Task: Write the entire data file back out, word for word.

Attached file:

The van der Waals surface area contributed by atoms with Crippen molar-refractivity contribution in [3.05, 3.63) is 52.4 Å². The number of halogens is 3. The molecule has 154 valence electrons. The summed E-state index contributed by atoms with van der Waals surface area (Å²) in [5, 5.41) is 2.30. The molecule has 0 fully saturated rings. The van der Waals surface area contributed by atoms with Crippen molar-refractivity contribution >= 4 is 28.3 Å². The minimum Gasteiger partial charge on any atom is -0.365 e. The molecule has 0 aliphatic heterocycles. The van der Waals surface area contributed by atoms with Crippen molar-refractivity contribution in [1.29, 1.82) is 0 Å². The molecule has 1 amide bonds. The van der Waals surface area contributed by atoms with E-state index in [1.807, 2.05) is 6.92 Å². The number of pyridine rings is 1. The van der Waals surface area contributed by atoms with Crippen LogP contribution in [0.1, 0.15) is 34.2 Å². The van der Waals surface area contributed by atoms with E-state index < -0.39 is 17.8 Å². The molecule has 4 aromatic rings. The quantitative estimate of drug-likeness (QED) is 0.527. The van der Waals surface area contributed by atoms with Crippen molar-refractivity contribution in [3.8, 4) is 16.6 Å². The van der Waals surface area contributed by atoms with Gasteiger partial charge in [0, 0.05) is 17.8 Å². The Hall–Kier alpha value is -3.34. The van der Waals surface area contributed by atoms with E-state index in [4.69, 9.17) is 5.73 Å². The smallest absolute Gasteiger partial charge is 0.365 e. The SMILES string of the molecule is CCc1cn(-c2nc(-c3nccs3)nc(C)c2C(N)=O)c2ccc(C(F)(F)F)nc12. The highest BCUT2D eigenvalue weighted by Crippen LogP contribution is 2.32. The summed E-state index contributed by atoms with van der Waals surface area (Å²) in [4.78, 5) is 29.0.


The van der Waals surface area contributed by atoms with Crippen molar-refractivity contribution in [3.05, 3.63) is 52.4 Å². The number of halogens is 3. The molecule has 154 valence electrons. The summed E-state index contributed by atoms with van der Waals surface area (Å²) in [5, 5.41) is 2.30. The molecule has 0 fully saturated rings. The van der Waals surface area contributed by atoms with Crippen molar-refractivity contribution >= 4 is 28.3 Å². The minimum Gasteiger partial charge on any atom is -0.365 e. The molecule has 0 aliphatic heterocycles. The van der Waals surface area contributed by atoms with Crippen molar-refractivity contribution in [1.29, 1.82) is 0 Å². The molecule has 1 amide bonds. The van der Waals surface area contributed by atoms with E-state index in [1.807, 2.05) is 6.92 Å². The number of pyridine rings is 1. The van der Waals surface area contributed by atoms with Crippen LogP contribution in [0.1, 0.15) is 34.2 Å². The van der Waals surface area contributed by atoms with E-state index < -0.39 is 17.8 Å². The molecule has 4 aromatic rings. The quantitative estimate of drug-likeness (QED) is 0.527. The van der Waals surface area contributed by atoms with Crippen molar-refractivity contribution in [3.8, 4) is 16.6 Å². The van der Waals surface area contributed by atoms with Gasteiger partial charge in [0, 0.05) is 17.8 Å². The Hall–Kier alpha value is -3.34. The van der Waals surface area contributed by atoms with E-state index in [4.69, 9.17) is 5.73 Å². The smallest absolute Gasteiger partial charge is 0.365 e. The SMILES string of the molecule is CCc1cn(-c2nc(-c3nccs3)nc(C)c2C(N)=O)c2ccc(C(F)(F)F)nc12. The highest BCUT2D eigenvalue weighted by Crippen LogP contribution is 2.32. The summed E-state index contributed by atoms with van der Waals surface area (Å²) in [4.78, 5) is 29.0.